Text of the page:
Suggestions and Help

Lulu Jane

Post   » Tue Aug 28, 2018 12:05 am


I am looking for 2 or 3 guinea pigs to rescue. I don't have any now, so any rescue organization suggestions around the Los Angeles area? Any tips on food, housing, treats, and play time is appreciated. I was planning on letting them be free range when someone is closely supervising, as I have cats (even though they will never be in the same room as the cats). But when no one is home I was planning on keeping them in a cat-proof 50+ sq feet indoor playpen. Is that too small? Other suggestions, please. Thank you.

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Catie Cavy
Supporter 2011-2018

Post   » Tue Aug 28, 2018 6:49 am


As far as a nearby rescue, definitely contact LA Guinea Pig Rescue. They are an excellent rescue and not too long ago rescued 100s of guinea pigs from a hoarding situation:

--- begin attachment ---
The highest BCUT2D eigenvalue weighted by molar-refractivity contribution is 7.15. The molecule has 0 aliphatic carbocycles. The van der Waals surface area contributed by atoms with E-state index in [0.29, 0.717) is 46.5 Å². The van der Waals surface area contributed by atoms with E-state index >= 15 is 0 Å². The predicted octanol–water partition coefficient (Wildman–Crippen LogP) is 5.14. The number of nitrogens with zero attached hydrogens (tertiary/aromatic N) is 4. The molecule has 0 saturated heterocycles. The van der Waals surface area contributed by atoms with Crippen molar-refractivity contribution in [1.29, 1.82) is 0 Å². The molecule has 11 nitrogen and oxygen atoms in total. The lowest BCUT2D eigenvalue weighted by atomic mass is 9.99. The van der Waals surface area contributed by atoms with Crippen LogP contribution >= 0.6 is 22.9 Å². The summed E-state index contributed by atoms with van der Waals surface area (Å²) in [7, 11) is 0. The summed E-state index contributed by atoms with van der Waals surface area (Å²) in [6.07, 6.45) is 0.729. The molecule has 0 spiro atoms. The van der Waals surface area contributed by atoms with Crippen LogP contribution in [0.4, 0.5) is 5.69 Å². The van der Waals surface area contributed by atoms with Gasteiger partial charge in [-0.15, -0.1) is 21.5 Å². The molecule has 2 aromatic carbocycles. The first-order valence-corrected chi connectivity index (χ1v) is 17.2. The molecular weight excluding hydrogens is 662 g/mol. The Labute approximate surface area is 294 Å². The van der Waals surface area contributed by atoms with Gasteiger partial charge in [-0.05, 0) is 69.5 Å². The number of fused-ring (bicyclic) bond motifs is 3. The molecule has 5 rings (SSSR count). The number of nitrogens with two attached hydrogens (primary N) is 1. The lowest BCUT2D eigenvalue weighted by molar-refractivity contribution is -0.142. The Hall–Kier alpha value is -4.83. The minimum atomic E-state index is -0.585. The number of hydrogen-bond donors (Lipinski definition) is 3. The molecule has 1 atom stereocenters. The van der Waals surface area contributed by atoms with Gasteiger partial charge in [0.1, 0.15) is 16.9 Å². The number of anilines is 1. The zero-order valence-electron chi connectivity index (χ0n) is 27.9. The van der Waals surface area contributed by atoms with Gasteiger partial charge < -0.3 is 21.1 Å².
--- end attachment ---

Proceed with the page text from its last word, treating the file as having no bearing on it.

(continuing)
https://www.laguineapigrescue.com/

Lulu Jane

Post   » Tue Aug 28, 2018 10:41 am


Thanks, I'll look into them. Does anyone think I should feed them pellets, hay, and veggies? Or should I stick to just hay and veggies?

rjespicer

Post   » Tue Aug 28, 2018 12:12 pm


All 3. They need good quality pellets for the Vitamin C. We use Oxbow but I know a number of people also like KMS. Based on what I have been told you should avoid the pellets with seeds and other bits in.

Check the info here

http://www.guinealynx.info/diet.html

Lulu Jane

Post   » Tue Aug 28, 2018 6:07 pm


Should I buy hay blocks? In addition to hay grass of course, but does anyone think hay blocks are beneficial or not? Any toy or treat recommendations?

WICharlie

Post   » Tue Aug 28, 2018 8:20 pm